Thompson did state that "when we get to the point where customers are asking for this service [bitcoin remittance], we would look at it as enabling yet another currency." He says the Western Union network is capable of "movement of any currency type ... We can move [bitcoin] across our wires to the receiving entity." He did not specify whether this might function through some sort of token or derivatives system, since bitcoin proper can only be transferred over the Bitcoin network. Thompson was unable to comment on possible trends in Western Union's pricing in advance of Tuesday's earnings call.
Alan Sahafi accuses established remittance players of complacency and inefficiency, ignoring cost savings of available online identification and compliance methods. "I went to a Western Union place a year or so ago. I had to write the entire application by hand, and it took me 10 minutes, and it took the lady behind the counter another 10 minutes to type it up. Why wasn't I doing that on my computer before I went there?" Further, he asks, "why [don't] Western Union or Moneygram offer you a discount after your first transaction?", after which basic compliance is fulfilled. ZipZap is already using those methods -- all of its transactions meet relevant U.K. regulations. "Don't let people fool you that this thing costs a lot of money," says Safahi. "It's just smoke and mirrors." The International Monetary Fund agrees, saying in a report that "lack of transparency" is a major reason for high remittance costs worldwide.
ZipZap expects to offer cash-out fees similar to those for cash-in, meaning that the Florida-to-Kenya transaction would cost about 3% to Western Union's 11%. "It's not going to happen overnight," Safahi warns, but that scenario would transform economies dependent on remittances -- and present a huge challenge to existing providers. As for how ZipZap itself will make money on these transactions and still pay agents, Safahi speculates that his and similar services may ultimately operate on a "freemium" model similar to some online games, "where you provide free service to anyone anywhere who wants to buy and sell bitcoin, and you sell additional services that people are willing to pay for." Ultimately, he says with passion, "ZipZap will find other ways to make money than gouging people."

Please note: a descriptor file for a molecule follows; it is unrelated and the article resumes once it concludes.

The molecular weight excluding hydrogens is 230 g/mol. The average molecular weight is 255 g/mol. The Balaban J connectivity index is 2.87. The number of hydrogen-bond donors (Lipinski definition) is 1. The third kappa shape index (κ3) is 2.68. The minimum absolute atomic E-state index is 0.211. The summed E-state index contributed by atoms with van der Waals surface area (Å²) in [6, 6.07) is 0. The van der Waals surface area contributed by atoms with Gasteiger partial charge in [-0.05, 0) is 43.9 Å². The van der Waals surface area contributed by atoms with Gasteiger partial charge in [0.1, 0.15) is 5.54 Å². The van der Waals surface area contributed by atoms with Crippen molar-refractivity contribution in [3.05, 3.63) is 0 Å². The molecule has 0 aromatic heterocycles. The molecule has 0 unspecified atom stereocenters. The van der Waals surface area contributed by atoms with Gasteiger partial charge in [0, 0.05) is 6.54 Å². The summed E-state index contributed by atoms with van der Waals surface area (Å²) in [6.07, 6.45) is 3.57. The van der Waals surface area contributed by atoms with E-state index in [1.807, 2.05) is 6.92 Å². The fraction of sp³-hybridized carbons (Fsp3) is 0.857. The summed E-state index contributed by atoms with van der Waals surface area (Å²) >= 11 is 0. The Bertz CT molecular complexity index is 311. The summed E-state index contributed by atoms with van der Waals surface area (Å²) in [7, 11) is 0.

In fact, though, Safahi's greatest long-term dream seems to be one that would put him out of business -- a world where cashing out of bitcoin isn't even necessary. For instance, he says, "85% of remittance is basically bill payment. There are services coming online that will let people pay bills with bitcoin," which could be done from any locale to any other very cheaply. The same may eventually go for goods: "When you have more and more merchants accepting [bitcoin], you wouldn't have to be converting it back to local currencies," says Anthony Di Iorio of KryptoKit, a bitcoin wallet service. Once cash is removed from the equation, global remittances, from one bitcoin wallet to another, could be executed in minutes and cost tiny fractions of a percent.
Appleseed's Strauss predicts a darker future, in which governments regulate bitcoin's functionality out of existence. "The Chinese came out with what I would expect governments to do going forward," banning banks from allowing cash-for-bitcoin transactions. "Bitcoin allows for avoidance of all AML laws ... There's no way governments are going to allow it."
A true government crackdown on bitcoin would be disastrous for Safahi, not just as a businessman, but as a global citizen. "There are 6 billion people who can benefit from bitcoin immediately," he says. "We need to be focused on making sure bitcoin thrives, and helping it grow and be successful and bring people out of poverty."
Follow David Z. Morris on Twitter: @davidzmorris.